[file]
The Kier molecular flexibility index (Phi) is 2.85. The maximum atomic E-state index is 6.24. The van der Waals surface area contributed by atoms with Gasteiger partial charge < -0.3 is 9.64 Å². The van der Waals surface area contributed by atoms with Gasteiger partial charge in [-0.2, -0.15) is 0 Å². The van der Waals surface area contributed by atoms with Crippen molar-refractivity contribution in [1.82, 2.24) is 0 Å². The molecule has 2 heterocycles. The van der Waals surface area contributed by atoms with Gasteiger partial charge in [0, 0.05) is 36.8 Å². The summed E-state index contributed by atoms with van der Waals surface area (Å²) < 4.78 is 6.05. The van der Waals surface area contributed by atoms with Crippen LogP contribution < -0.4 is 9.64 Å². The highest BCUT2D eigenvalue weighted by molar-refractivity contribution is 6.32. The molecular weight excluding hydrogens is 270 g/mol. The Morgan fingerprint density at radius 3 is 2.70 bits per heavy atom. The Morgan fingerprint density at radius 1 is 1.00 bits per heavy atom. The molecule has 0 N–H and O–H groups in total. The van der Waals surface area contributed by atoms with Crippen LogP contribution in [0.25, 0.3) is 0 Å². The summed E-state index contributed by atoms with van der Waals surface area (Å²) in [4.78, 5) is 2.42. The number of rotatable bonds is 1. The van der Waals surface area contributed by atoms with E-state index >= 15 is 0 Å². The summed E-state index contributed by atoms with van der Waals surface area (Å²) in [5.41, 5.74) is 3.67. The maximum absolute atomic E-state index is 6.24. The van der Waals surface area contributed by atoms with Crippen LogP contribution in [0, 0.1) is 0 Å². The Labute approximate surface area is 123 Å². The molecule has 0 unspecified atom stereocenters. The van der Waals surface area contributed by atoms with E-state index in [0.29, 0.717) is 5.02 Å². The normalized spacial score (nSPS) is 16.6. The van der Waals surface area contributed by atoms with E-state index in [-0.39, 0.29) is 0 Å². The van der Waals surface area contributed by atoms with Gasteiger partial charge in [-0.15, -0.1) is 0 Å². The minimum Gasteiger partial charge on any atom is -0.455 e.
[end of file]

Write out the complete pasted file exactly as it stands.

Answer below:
The Kier molecular flexibility index (Phi) is 2.85. The maximum atomic E-state index is 6.24. The van der Waals surface area contributed by atoms with Gasteiger partial charge < -0.3 is 9.64 Å². The van der Waals surface area contributed by atoms with Gasteiger partial charge in [-0.2, -0.15) is 0 Å². The van der Waals surface area contributed by atoms with Crippen molar-refractivity contribution in [1.82, 2.24) is 0 Å². The molecule has 2 heterocycles. The van der Waals surface area contributed by atoms with Gasteiger partial charge in [0, 0.05) is 36.8 Å². The summed E-state index contributed by atoms with van der Waals surface area (Å²) < 4.78 is 6.05. The van der Waals surface area contributed by atoms with Crippen LogP contribution < -0.4 is 9.64 Å². The highest BCUT2D eigenvalue weighted by molar-refractivity contribution is 6.32. The molecular weight excluding hydrogens is 270 g/mol. The Morgan fingerprint density at radius 3 is 2.70 bits per heavy atom. The Morgan fingerprint density at radius 1 is 1.00 bits per heavy atom. The molecule has 0 N–H and O–H groups in total. The van der Waals surface area contributed by atoms with Crippen LogP contribution in [0.25, 0.3) is 0 Å². The summed E-state index contributed by atoms with van der Waals surface area (Å²) in [4.78, 5) is 2.42. The number of rotatable bonds is 1. The van der Waals surface area contributed by atoms with E-state index >= 15 is 0 Å². The summed E-state index contributed by atoms with van der Waals surface area (Å²) in [5.41, 5.74) is 3.67. The maximum absolute atomic E-state index is 6.24. The van der Waals surface area contributed by atoms with Crippen LogP contribution in [0, 0.1) is 0 Å². The Labute approximate surface area is 123 Å². The molecule has 0 unspecified atom stereocenters. The van der Waals surface area contributed by atoms with E-state index in [0.29, 0.717) is 5.02 Å². The normalized spacial score (nSPS) is 16.6. The van der Waals surface area contributed by atoms with E-state index in [-0.39, 0.29) is 0 Å². The van der Waals surface area contributed by atoms with Gasteiger partial charge in [-0.15, -0.1) is 0 Å². The minimum Gasteiger partial charge on any atom is -0.455 e.